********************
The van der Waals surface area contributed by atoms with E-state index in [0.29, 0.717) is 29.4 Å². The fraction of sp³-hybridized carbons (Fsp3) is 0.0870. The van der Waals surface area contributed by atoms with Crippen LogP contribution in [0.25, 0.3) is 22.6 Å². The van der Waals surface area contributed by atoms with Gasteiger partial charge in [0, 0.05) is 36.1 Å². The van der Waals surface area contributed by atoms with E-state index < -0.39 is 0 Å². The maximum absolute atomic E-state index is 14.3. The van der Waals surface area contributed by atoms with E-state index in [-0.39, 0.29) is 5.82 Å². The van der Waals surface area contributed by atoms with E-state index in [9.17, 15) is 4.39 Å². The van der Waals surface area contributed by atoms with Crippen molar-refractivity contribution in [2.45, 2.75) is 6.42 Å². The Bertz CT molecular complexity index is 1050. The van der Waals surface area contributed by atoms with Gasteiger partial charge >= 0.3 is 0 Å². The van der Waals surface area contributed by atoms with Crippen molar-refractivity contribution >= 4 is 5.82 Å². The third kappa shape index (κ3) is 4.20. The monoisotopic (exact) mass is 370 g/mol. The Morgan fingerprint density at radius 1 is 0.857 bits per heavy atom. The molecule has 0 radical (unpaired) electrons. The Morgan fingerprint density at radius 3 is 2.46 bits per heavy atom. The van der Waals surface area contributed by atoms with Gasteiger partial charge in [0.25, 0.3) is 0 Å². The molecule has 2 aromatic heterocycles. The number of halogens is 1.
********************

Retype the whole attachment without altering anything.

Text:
The van der Waals surface area contributed by atoms with E-state index in [0.29, 0.717) is 29.4 Å². The fraction of sp³-hybridized carbons (Fsp3) is 0.0870. The van der Waals surface area contributed by atoms with Crippen LogP contribution in [0.25, 0.3) is 22.6 Å². The van der Waals surface area contributed by atoms with Gasteiger partial charge in [0, 0.05) is 36.1 Å². The van der Waals surface area contributed by atoms with E-state index < -0.39 is 0 Å². The maximum absolute atomic E-state index is 14.3. The van der Waals surface area contributed by atoms with E-state index in [-0.39, 0.29) is 5.82 Å². The van der Waals surface area contributed by atoms with E-state index in [9.17, 15) is 4.39 Å². The van der Waals surface area contributed by atoms with Crippen molar-refractivity contribution in [2.45, 2.75) is 6.42 Å². The Bertz CT molecular complexity index is 1050. The van der Waals surface area contributed by atoms with Gasteiger partial charge >= 0.3 is 0 Å². The van der Waals surface area contributed by atoms with Crippen molar-refractivity contribution >= 4 is 5.82 Å². The third kappa shape index (κ3) is 4.20. The monoisotopic (exact) mass is 370 g/mol. The Morgan fingerprint density at radius 1 is 0.857 bits per heavy atom. The molecule has 0 radical (unpaired) electrons. The Morgan fingerprint density at radius 3 is 2.46 bits per heavy atom. The van der Waals surface area contributed by atoms with Gasteiger partial charge in [0.25, 0.3) is 0 Å². The molecule has 2 aromatic heterocycles. The number of halogens is 1.